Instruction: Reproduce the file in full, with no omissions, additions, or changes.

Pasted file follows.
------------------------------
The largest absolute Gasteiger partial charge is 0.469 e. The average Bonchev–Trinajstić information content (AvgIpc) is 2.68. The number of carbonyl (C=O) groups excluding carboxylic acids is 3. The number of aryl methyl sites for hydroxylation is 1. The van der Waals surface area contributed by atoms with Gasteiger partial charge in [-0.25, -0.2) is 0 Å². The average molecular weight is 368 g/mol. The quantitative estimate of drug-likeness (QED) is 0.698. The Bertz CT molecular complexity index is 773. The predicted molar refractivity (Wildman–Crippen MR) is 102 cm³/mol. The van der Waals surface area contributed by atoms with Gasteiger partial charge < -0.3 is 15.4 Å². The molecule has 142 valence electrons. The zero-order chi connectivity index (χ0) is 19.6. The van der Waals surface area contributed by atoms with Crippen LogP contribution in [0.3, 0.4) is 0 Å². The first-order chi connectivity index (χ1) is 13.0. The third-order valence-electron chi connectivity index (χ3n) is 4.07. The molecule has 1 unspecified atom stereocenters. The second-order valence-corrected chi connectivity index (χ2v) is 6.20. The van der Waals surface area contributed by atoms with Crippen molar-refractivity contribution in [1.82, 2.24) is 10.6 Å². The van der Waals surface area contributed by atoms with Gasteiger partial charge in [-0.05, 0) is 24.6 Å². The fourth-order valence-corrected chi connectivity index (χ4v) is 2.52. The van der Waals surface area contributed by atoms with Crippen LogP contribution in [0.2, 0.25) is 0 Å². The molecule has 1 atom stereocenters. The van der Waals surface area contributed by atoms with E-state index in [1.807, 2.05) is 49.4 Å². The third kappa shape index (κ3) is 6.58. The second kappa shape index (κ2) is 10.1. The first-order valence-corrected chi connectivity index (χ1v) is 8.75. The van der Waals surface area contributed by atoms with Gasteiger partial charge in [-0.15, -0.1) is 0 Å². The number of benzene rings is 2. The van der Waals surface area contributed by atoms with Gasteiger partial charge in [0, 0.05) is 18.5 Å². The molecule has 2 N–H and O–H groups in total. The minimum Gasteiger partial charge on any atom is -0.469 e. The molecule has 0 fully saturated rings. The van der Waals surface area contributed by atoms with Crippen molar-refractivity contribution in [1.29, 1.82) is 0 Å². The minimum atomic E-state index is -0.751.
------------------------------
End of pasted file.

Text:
The largest absolute Gasteiger partial charge is 0.469 e. The average Bonchev–Trinajstić information content (AvgIpc) is 2.68. The number of carbonyl (C=O) groups excluding carboxylic acids is 3. The number of aryl methyl sites for hydroxylation is 1. The van der Waals surface area contributed by atoms with Gasteiger partial charge in [-0.25, -0.2) is 0 Å². The average molecular weight is 368 g/mol. The quantitative estimate of drug-likeness (QED) is 0.698. The Bertz CT molecular complexity index is 773. The predicted molar refractivity (Wildman–Crippen MR) is 102 cm³/mol. The van der Waals surface area contributed by atoms with Gasteiger partial charge < -0.3 is 15.4 Å². The molecule has 142 valence electrons. The zero-order chi connectivity index (χ0) is 19.6. The van der Waals surface area contributed by atoms with Crippen LogP contribution in [0.3, 0.4) is 0 Å². The first-order chi connectivity index (χ1) is 13.0. The third-order valence-electron chi connectivity index (χ3n) is 4.07. The molecule has 1 unspecified atom stereocenters. The second-order valence-corrected chi connectivity index (χ2v) is 6.20. The van der Waals surface area contributed by atoms with Crippen molar-refractivity contribution in [1.82, 2.24) is 10.6 Å². The van der Waals surface area contributed by atoms with Gasteiger partial charge in [-0.05, 0) is 24.6 Å². The fourth-order valence-corrected chi connectivity index (χ4v) is 2.52. The van der Waals surface area contributed by atoms with Crippen LogP contribution in [0.2, 0.25) is 0 Å². The molecule has 1 atom stereocenters. The van der Waals surface area contributed by atoms with E-state index in [1.807, 2.05) is 49.4 Å². The third kappa shape index (κ3) is 6.58. The second kappa shape index (κ2) is 10.1. The first-order valence-corrected chi connectivity index (χ1v) is 8.75. The van der Waals surface area contributed by atoms with Gasteiger partial charge in [-0.15, -0.1) is 0 Å². The number of benzene rings is 2. The van der Waals surface area contributed by atoms with Gasteiger partial charge in [0, 0.05) is 18.5 Å². The molecule has 2 N–H and O–H groups in total. The minimum Gasteiger partial charge on any atom is -0.469 e. The molecule has 0 fully saturated rings. The van der Waals surface area contributed by atoms with Crippen molar-refractivity contribution in [1.29, 1.82) is 0 Å². The minimum atomic E-state index is -0.751.